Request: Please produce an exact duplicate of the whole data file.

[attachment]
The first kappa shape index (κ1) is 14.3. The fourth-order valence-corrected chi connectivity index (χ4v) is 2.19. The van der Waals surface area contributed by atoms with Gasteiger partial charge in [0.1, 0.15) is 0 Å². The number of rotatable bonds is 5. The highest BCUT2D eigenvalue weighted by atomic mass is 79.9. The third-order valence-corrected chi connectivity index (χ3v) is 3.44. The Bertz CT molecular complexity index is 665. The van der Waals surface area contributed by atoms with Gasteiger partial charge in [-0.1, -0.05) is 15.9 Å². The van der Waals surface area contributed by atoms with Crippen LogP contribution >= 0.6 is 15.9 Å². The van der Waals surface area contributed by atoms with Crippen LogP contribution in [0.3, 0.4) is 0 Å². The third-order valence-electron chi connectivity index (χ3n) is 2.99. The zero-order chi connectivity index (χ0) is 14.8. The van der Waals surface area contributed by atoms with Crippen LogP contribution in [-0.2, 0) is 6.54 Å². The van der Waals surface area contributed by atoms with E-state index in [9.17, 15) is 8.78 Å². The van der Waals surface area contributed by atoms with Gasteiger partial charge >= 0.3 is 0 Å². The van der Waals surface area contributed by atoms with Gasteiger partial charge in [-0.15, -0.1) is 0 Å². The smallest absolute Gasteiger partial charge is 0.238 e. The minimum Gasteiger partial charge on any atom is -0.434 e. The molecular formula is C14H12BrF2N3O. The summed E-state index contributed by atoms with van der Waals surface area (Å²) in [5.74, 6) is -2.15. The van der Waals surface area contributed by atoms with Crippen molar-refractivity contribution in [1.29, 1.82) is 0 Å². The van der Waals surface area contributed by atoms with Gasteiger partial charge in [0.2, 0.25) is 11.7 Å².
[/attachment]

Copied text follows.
The first kappa shape index (κ1) is 14.3. The fourth-order valence-corrected chi connectivity index (χ4v) is 2.19. The van der Waals surface area contributed by atoms with Gasteiger partial charge in [0.1, 0.15) is 0 Å². The number of rotatable bonds is 5. The highest BCUT2D eigenvalue weighted by atomic mass is 79.9. The third-order valence-corrected chi connectivity index (χ3v) is 3.44. The Bertz CT molecular complexity index is 665. The van der Waals surface area contributed by atoms with Gasteiger partial charge in [-0.1, -0.05) is 15.9 Å². The van der Waals surface area contributed by atoms with Crippen LogP contribution >= 0.6 is 15.9 Å². The van der Waals surface area contributed by atoms with Crippen LogP contribution in [0.3, 0.4) is 0 Å². The third-order valence-electron chi connectivity index (χ3n) is 2.99. The zero-order chi connectivity index (χ0) is 14.8. The van der Waals surface area contributed by atoms with Crippen LogP contribution in [-0.2, 0) is 6.54 Å². The van der Waals surface area contributed by atoms with E-state index in [9.17, 15) is 8.78 Å². The van der Waals surface area contributed by atoms with Gasteiger partial charge >= 0.3 is 0 Å². The van der Waals surface area contributed by atoms with Gasteiger partial charge in [-0.15, -0.1) is 0 Å². The smallest absolute Gasteiger partial charge is 0.238 e. The minimum Gasteiger partial charge on any atom is -0.434 e. The molecular formula is C14H12BrF2N3O. The summed E-state index contributed by atoms with van der Waals surface area (Å²) in [5.74, 6) is -2.15. The van der Waals surface area contributed by atoms with Crippen molar-refractivity contribution in [1.29, 1.82) is 0 Å². The van der Waals surface area contributed by atoms with Gasteiger partial charge in [0.2, 0.25) is 11.7 Å².